Sailing With Senta: Across Coral Seas by Faith Van Rooyen - Read Online
Sailing With Senta
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This second book in the Sailing With Senta Series describes life in the uninhabited Salamon Atoll in the middle of the Indian Ocean and the subsequent 1700 mile voyage to Langkawi in Malaysia. After an extended period of land travel and cruising under sail in Malaysia, Singapore and Southern Thailand, Faith and her husband Pierre then sailed Senta westwards across the Andaman Sea and Indian Ocean to Sri Lanka, Maldives and Chagos. There they had to decide whether to continue to the west and be home in South Africa to welcome in the year 2000, or to turn back to the Far East cruising grounds.

Colour photographs and charts help tell the story.

Published: Faith Van Rooyen on
ISBN: 9781310136337
List price: $1.99
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Sailing With Senta - Faith Van Rooyen

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Other Books in the Series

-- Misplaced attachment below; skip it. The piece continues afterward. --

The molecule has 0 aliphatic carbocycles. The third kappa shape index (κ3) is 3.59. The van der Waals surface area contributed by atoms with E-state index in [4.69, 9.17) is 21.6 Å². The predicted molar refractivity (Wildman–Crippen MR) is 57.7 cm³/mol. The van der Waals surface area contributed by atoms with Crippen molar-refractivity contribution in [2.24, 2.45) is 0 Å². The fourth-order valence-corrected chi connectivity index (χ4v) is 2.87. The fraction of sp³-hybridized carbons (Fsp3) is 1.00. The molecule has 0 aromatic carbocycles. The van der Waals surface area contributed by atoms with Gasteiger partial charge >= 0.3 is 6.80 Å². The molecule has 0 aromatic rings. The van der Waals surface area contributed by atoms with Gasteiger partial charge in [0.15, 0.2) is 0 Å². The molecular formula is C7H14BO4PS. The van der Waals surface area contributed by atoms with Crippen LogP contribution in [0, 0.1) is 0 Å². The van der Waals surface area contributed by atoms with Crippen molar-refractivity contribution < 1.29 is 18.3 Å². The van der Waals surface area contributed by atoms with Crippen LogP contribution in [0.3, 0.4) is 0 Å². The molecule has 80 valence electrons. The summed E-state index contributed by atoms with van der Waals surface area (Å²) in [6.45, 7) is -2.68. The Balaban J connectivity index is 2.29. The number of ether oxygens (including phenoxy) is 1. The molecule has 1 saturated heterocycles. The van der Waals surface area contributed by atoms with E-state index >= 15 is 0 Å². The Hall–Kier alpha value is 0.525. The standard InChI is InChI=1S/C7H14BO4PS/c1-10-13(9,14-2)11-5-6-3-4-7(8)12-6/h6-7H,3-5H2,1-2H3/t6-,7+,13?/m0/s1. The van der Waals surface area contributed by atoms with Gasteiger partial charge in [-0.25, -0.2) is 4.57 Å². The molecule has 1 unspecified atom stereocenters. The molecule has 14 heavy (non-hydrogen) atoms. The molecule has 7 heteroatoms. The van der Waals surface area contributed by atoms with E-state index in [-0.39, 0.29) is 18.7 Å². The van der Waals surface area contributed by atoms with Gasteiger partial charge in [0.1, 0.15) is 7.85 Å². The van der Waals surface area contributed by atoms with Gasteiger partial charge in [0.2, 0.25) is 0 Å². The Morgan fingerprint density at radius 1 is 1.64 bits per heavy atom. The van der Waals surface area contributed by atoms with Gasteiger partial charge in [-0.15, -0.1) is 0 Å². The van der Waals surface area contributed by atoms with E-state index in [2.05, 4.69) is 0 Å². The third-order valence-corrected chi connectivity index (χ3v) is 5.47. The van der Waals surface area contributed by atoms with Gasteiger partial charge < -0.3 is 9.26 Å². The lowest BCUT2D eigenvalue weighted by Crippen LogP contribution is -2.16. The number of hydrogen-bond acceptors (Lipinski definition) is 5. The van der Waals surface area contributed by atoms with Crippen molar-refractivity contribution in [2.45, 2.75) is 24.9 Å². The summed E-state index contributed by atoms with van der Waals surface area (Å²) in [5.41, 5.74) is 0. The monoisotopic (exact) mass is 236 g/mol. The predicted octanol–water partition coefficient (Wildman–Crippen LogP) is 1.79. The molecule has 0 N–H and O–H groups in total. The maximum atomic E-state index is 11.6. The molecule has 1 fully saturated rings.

Sailing With Senta - Eastward Ho!

Sailing With Senta - Across Coral Seas

Sailing With Senta - Africa Calls

Sailing With Senta - Tropical Dream

Sailing With Senta - Borneo Here We Come

Sailing With Senta - Playtime in the Philippines

Sailing With Senta - Small Boat Voyaging


Many thanks to

Judith Ryder, long time friend in Wakkerstroom, South Africa, who has spent a decade managing our affairs while we sailed among Indian Ocean islands.

All the new friends we made along the way who helped us find out how wonderful the cruising life style can be.

For Pierre, Brett and Ingrid.

-------------------- ooo --------------------

Chapter One Chagos to Langkawi

By mid 1997 Pierre and I, in our sailing boat Senta, had completed a shake down cruise to Madagascar, East Africa and the Mocambique channel.

We had returned to South Africa for a few months to make minor alterations and repairs and to re-provision.

We then sailed to Salamon Atoll in the Chagos Archipelago in the middle of the Indian Ocean on our second cruise.

Pierre relaxing at Takamaka island, Salamon Atoll, Chagos